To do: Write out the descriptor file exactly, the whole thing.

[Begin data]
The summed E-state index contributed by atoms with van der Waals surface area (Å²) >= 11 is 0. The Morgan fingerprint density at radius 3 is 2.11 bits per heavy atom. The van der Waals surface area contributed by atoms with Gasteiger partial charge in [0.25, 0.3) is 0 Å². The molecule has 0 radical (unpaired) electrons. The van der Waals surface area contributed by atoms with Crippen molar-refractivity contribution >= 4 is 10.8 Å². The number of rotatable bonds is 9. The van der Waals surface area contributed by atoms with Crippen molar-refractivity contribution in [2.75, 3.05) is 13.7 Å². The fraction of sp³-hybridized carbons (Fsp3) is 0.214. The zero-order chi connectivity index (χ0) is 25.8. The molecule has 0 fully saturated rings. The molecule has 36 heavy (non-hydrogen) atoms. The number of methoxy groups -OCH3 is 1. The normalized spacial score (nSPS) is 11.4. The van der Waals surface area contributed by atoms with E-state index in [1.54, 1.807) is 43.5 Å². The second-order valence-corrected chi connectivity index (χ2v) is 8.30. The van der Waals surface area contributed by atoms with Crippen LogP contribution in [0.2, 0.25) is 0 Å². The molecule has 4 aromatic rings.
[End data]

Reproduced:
The summed E-state index contributed by atoms with van der Waals surface area (Å²) >= 11 is 0. The Morgan fingerprint density at radius 3 is 2.11 bits per heavy atom. The van der Waals surface area contributed by atoms with Gasteiger partial charge in [0.25, 0.3) is 0 Å². The molecule has 0 radical (unpaired) electrons. The van der Waals surface area contributed by atoms with Crippen molar-refractivity contribution >= 4 is 10.8 Å². The number of rotatable bonds is 9. The van der Waals surface area contributed by atoms with Crippen molar-refractivity contribution in [2.75, 3.05) is 13.7 Å². The fraction of sp³-hybridized carbons (Fsp3) is 0.214. The zero-order chi connectivity index (χ0) is 25.8. The molecule has 0 fully saturated rings. The molecule has 36 heavy (non-hydrogen) atoms. The number of methoxy groups -OCH3 is 1. The normalized spacial score (nSPS) is 11.4. The van der Waals surface area contributed by atoms with E-state index in [1.54, 1.807) is 43.5 Å². The second-order valence-corrected chi connectivity index (χ2v) is 8.30. The van der Waals surface area contributed by atoms with Crippen LogP contribution in [0.2, 0.25) is 0 Å². The molecule has 4 aromatic rings.